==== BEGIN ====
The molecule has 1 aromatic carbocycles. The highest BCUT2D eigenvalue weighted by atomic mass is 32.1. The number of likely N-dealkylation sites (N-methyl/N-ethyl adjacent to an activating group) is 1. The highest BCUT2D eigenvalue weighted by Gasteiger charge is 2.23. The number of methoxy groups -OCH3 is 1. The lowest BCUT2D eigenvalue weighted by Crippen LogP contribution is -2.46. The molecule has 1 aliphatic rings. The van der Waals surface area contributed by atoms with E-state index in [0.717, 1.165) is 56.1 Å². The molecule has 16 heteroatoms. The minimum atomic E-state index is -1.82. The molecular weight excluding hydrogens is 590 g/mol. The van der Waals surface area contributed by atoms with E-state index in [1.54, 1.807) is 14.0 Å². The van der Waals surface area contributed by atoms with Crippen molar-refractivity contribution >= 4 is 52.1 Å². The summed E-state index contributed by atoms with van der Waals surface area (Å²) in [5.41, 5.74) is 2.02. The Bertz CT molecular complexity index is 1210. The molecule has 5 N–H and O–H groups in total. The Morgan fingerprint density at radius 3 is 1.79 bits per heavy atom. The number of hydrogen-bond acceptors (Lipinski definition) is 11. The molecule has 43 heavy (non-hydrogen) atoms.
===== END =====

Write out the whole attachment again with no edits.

The molecule has 1 aromatic carbocycles. The highest BCUT2D eigenvalue weighted by atomic mass is 32.1. The number of likely N-dealkylation sites (N-methyl/N-ethyl adjacent to an activating group) is 1. The highest BCUT2D eigenvalue weighted by Gasteiger charge is 2.23. The number of methoxy groups -OCH3 is 1. The lowest BCUT2D eigenvalue weighted by Crippen LogP contribution is -2.46. The molecule has 1 aliphatic rings. The van der Waals surface area contributed by atoms with E-state index in [0.717, 1.165) is 56.1 Å². The molecule has 16 heteroatoms. The minimum atomic E-state index is -1.82. The molecular weight excluding hydrogens is 590 g/mol. The van der Waals surface area contributed by atoms with E-state index in [1.54, 1.807) is 14.0 Å². The van der Waals surface area contributed by atoms with Crippen molar-refractivity contribution >= 4 is 52.1 Å². The summed E-state index contributed by atoms with van der Waals surface area (Å²) in [5.41, 5.74) is 2.02. The Bertz CT molecular complexity index is 1210. The molecule has 5 N–H and O–H groups in total. The Morgan fingerprint density at radius 3 is 1.79 bits per heavy atom. The number of hydrogen-bond acceptors (Lipinski definition) is 11. The molecule has 43 heavy (non-hydrogen) atoms.